Cataract surgery is typically highly successful. However, substantial complications may occur.1–4 The pathway to achieving cataract surgical success and reducing complication risk depends on myriad medical and surgical factors. However, the physical and psychological comfort of the surgical team is frequently overlooked.
Surgical-team comfort is likely to be affected by the characteristics of individual cataract patients. Therefore, the order in which patients are placed on the list is important. The authors have categorized surgical patient characteristics into 20 features on a pro forma known as “cataract order of the list” (Figure 1). This pro forma has been used for more than 4 years and was found by our surgical team to be simple to implement and inexpensive. It has led to improved surgical team experience.
The pro forma is divided into Groups 1, 2, and 3, which represent patient characteristics better suited to early, middle, or late placement on the operating list. The intended use is in a checklist format generated by the office computers. It can be used as an adhesive sticker (dimensions 9.8 cm × 3.8 cm) for the patient’s handwritten medical record or as a template for electronic medical records. It can also be used as an educational tool for neophyte surgeons. The pro forma is completed during the patient’s preoperative consultation. Thus, the abbreviations that are necessarily used in the patient’s presence are designed to eschew patient anxiety. Many surgeons have personal preferences for ordering their surgical lists but may benefit from using the pro forma as a template to optimize the order of their surgical list.
Patients with medical conditions that benefit from surgery early in the day should be placed at the start of the operating list. These conditions include patients with insulin-dependent diabetes and chronic kidney disease. Low-maintenance patients are also suited for placement at the start of the list. These include calm patients with previous uneventful cataract surgery.
The middle of the list should include patients whose operations may be more risky; ie, patients with higher levels of ametropia, higher grade nuclear sclerosis, those requiring a toric intraocular lens, pseudoexfoliation syndrome in association with small pupils, hearing-impaired patients, or an eye that has had laser in situ keratomileusis or similar surgery.
Later in the course of the operating list, the surgical team is likely to have reached a mindset of optimal comfort and dexterity. This could enhance the team’s ability to deal more confidently with cases that are potentially more complex. Patients who may benefit from later placement include those with shallow anterior chambers, enophthalmos, dark brown eyes, high hyperopia, and very dark or dense cataracts requiring trypan blue dye. Those with poor pupil dilation requiring a Malyugin ring or iris retractors, division of posterior synechiae, or assisted local anesthesia should also be placed later on the list.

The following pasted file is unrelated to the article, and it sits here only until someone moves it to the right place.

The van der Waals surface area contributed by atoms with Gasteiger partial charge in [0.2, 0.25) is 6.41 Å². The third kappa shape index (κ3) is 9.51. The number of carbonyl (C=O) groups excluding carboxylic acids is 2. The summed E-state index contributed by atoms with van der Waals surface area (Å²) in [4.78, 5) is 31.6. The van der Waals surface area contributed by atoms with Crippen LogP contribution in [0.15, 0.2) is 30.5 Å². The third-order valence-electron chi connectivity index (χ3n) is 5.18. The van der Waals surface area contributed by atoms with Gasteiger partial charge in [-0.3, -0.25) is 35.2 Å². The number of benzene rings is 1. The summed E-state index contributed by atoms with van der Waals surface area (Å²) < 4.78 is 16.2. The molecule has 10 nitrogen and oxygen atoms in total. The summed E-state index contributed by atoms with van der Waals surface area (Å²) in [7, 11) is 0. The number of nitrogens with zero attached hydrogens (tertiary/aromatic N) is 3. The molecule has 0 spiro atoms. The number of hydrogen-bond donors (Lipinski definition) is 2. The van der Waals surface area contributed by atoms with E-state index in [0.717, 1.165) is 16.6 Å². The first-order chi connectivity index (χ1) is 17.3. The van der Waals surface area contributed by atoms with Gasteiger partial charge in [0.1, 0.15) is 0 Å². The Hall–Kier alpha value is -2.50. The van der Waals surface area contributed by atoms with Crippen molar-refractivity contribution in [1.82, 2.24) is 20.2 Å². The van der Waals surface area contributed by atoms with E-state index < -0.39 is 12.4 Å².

Later placement is also recommended for cases that may be more psychologically challenging for the surgeon. These cases include patients having cataract surgery for the first time, patients with only 1 eye with visual potential, or those who have had previous eventful cataract surgery. Patients who are familiar to the surgeon, including friends, family, and medical colleagues may fall into this category, depending on individual surgeon preference.
In the situation in which category placements conflict, the surgeon should review individual cases to determine priority. For example, in a patient with both diabetes and dense cataracts, systemic medical requirements should take precedence over cataract factors.
Quantitative evidence for the phenomenon of surgeon comfort is difficult to obtain. This is due to small numbers of overall cataract complications and the variable subjective nature of surgeon comfort. However, there is cognitive support for placing more complicated or potentially difficult patients later on the list when the surgeon’s performance level may be at its peak. This benefit has been seen across many performance-based professions.5,6 Further research into the association of ophthalmic surgeon comfort and surgical outcomes during cataract surgery could be valuable. In the meantime, the concept of use of the cataract order of the list may benefit our colleagues.
1. Riaz Y, Mehta JS, Wormald R, Evans JR, Foster A, Ravilla T, Snellingen T. Surgical interventions for age-related cataract, Cochrane Database Syst Rev. (4) (2006) CD001323.
2. Borovik AM, Skalicky SE, Masselos K, Brown TM, Dauber SL, Pandya VB, Figueira EC, Francis IC. The TAHITI approach to cataract surgery consent [letter]. J Cataract Refract Surg
3. Rachmiel R, Trope GE, Chipman ML, Buys YM. Cataract surgery rates in Ontario, Canada, from 1992 to 2004: more surgeries with fewer ophthalmologists. Can J Ophthalmol
4. Wormald RP, Foster A. Cataract surgery [editorial]. Br J Ophthalmol. 88, 2004, p. 601-602, Available at: http://bjo.bmj.com/content/88/5/601.1.full.pdf
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5. Yeo GB, Neal A. A multilevel analysis of effort, practice and performance: effects of ability, conscientiousness and goal orientation. J Appl Psychol
6. Grill-Spector K, Henson R, Martin A. Repetition and the brain: neural models of stimulus-specific effects. Trends Cog Sci. 10, 2006, p. 14-22, Available at: http://vpnl.stanford.edu/papers/Grill-SpectorTICS06.pdf
. Accessed February 9, 2014.